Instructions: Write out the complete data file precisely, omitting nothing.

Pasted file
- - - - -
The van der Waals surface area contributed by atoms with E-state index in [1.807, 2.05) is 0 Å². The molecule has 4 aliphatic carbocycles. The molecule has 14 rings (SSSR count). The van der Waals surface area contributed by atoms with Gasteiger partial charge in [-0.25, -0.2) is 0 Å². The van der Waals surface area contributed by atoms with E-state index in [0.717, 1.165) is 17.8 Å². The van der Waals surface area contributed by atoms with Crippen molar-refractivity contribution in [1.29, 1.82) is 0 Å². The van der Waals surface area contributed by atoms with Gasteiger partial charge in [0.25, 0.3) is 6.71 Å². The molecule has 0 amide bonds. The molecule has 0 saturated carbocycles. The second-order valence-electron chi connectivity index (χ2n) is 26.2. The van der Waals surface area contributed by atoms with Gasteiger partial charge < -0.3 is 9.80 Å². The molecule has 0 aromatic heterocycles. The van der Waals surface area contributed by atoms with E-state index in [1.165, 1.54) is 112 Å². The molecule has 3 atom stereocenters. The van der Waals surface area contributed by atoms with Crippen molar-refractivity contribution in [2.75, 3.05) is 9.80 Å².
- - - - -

The van der Waals surface area contributed by atoms with E-state index in [1.807, 2.05) is 0 Å². The molecule has 4 aliphatic carbocycles. The molecule has 14 rings (SSSR count). The van der Waals surface area contributed by atoms with Gasteiger partial charge in [-0.25, -0.2) is 0 Å². The van der Waals surface area contributed by atoms with E-state index in [0.717, 1.165) is 17.8 Å². The van der Waals surface area contributed by atoms with Crippen molar-refractivity contribution in [1.29, 1.82) is 0 Å². The van der Waals surface area contributed by atoms with Gasteiger partial charge in [0.25, 0.3) is 6.71 Å². The molecule has 0 amide bonds. The molecule has 0 saturated carbocycles. The second-order valence-electron chi connectivity index (χ2n) is 26.2. The van der Waals surface area contributed by atoms with Gasteiger partial charge < -0.3 is 9.80 Å². The molecule has 0 aromatic heterocycles. The van der Waals surface area contributed by atoms with E-state index in [1.165, 1.54) is 112 Å². The molecule has 3 atom stereocenters. The van der Waals surface area contributed by atoms with Crippen molar-refractivity contribution in [2.75, 3.05) is 9.80 Å².